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Wis. Supreme Court voids contempt order preventing union elections (UPDATE)

By: Dan Shaw, [email protected]//November 21, 2013//

Wis. Supreme Court voids contempt order preventing union elections (UPDATE)

By: Dan Shaw, [email protected]//November 21, 2013//

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The Wisconsin Supreme Court ruled 5-2 Thursday to void a Dane County judge’s contempt order that would have prevented recertification elections for public school unions from taking place this year.

Justices Pat Roggensack, Michael Gableman, Patrick Crooks and Annette Ziegler voted in the majority, and Chief Justice Shirley Abrahahmson and Justice Ann Walsh Bradley joined in the dissent.

In their ruling Thursday, the justices argued that Dane County Circuit Judge Juan Colas, by issuing the contempt ruling, had significantly altered the scope of an appeal the state Supreme Court is considering to determine the constitutionality of a 2011 law eliminating the bulk of most public employees’ collective-bargaining rights.

“When the appeal of a circuit court’s prior decision is pending before this court,” the majority wrote in Thursday’s opinion, “the circuit court must take care to avoid actions that may interfere with the pending appeal. Once an appeal has been perfected, the circuit court should not have taken any action that significantly altered its judgment.”

Colas found in a September 2012 ruling that parts of the collective bargaining law, commonly known as Act 10, were not constitutional. It was not until the next year, however, that he ruled that two commissioners on the Wisconsin Employment Relations Commission were in contempt of his previous ruling because they continued to take steps to organize union recertification elections mandated by the law.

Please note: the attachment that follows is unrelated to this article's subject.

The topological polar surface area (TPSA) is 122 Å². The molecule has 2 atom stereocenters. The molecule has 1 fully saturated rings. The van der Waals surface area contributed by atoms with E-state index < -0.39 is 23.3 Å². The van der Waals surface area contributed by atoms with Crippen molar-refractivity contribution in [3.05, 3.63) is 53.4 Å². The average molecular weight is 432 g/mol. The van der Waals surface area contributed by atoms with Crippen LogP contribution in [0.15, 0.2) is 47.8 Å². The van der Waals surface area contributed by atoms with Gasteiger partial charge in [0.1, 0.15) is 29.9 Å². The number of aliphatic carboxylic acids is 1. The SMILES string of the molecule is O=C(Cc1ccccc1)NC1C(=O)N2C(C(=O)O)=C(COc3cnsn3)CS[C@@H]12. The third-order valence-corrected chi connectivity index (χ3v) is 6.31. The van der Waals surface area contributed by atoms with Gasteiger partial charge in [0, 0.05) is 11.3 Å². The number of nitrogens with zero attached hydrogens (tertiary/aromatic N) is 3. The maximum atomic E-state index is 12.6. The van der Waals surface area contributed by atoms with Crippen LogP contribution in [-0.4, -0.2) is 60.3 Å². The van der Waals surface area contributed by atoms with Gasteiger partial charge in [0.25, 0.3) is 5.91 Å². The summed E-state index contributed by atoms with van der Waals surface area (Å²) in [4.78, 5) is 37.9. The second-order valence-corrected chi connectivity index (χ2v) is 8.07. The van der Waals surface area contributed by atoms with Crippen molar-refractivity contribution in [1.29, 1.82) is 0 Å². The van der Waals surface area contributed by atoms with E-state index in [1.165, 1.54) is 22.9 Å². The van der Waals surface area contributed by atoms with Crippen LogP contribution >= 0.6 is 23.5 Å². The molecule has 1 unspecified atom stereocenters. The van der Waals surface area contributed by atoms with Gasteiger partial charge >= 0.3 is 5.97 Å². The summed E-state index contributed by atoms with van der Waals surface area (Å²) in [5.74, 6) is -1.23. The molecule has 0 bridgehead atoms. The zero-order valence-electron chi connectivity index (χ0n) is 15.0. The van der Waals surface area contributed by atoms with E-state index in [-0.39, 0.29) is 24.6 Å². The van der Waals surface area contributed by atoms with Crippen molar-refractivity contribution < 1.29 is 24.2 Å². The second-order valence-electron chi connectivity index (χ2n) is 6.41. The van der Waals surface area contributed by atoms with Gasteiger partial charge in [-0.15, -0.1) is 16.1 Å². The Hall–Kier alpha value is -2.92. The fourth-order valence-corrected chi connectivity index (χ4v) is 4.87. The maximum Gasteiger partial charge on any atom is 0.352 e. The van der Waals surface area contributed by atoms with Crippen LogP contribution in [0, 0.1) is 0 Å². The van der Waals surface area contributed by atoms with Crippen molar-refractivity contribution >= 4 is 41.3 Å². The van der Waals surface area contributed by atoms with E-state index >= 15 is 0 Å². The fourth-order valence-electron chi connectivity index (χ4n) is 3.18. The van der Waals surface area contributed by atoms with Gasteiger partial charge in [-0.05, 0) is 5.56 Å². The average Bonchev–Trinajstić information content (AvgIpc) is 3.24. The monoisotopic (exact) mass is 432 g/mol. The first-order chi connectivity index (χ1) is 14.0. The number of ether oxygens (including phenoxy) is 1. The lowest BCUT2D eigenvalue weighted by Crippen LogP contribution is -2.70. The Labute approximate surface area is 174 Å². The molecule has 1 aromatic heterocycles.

In their dissent Thursday, Abrahamson and Bradley said that Colas’ 2012 declaratory judgment, which deemed parts of Act 10 unconstitutional, had the effect of providing injunctive relief. His later ruling finding public officials in contempt for acting in defiance of the declaratory judgment only was a direct consequence of that ruling, they wrote, not an expansion.

“This case is not about whether a Dane County circuit court can bind other circuit courts throughout the state,” the dissent stated. “It is not about the ability of a circuit court to bind nonparties to an action. Rather, this case is about the ability of a circuit court judge to issue a judgment that binds government officials who are parties in an action before the court and the authority of a circuit court judge to enforce its judgment.”

The ruling Thursday still leaves the main question of whether Act 10 is unconstitutional. The court is expected to rule on that matter by this summer, at the latest.

The ruling also leaves open the question of whether public-school unions still will hold recertification elections this year. Wisconsin law sets a deadline of Dec. 1 for the elections and, in a request asking the Supreme Court to overturn Colas’ contempt order, the state Attorney General office had said the contests could not take place this year unless the justices granted a stay by Nov. 4.

In oral arguments before the court Nov. 11, though, Deputy Attorney General Kevin St. John said the contempt order could be perceived as an extenuating circumstance and the elections possibly could, with the Supreme Court’s approval, be postponed to a later date if a stay were granted.

According to Act 10, only certified unions have the right to force an employer to the bargaining table every year. And even then, the law allows them to bargain only over one matter of employment: wage increases indexed to inflation.

The law also sets a high bar for a union to win recertification: It has to get at least 51 percent of the vote from all members, not just those who cast ballots.

The ruling Thursday went beyond granting a stay and completely vacated Colas’ contempt order. The dissent opinion made note of that, stating, “The extreme measures the per curiam has taken to vacate the contempt order suggest it has seen fit to reach its outcome through whatever means necessary, rather than through the cautious and measured deliberation this court traditionally applies when reviewing all cases.”

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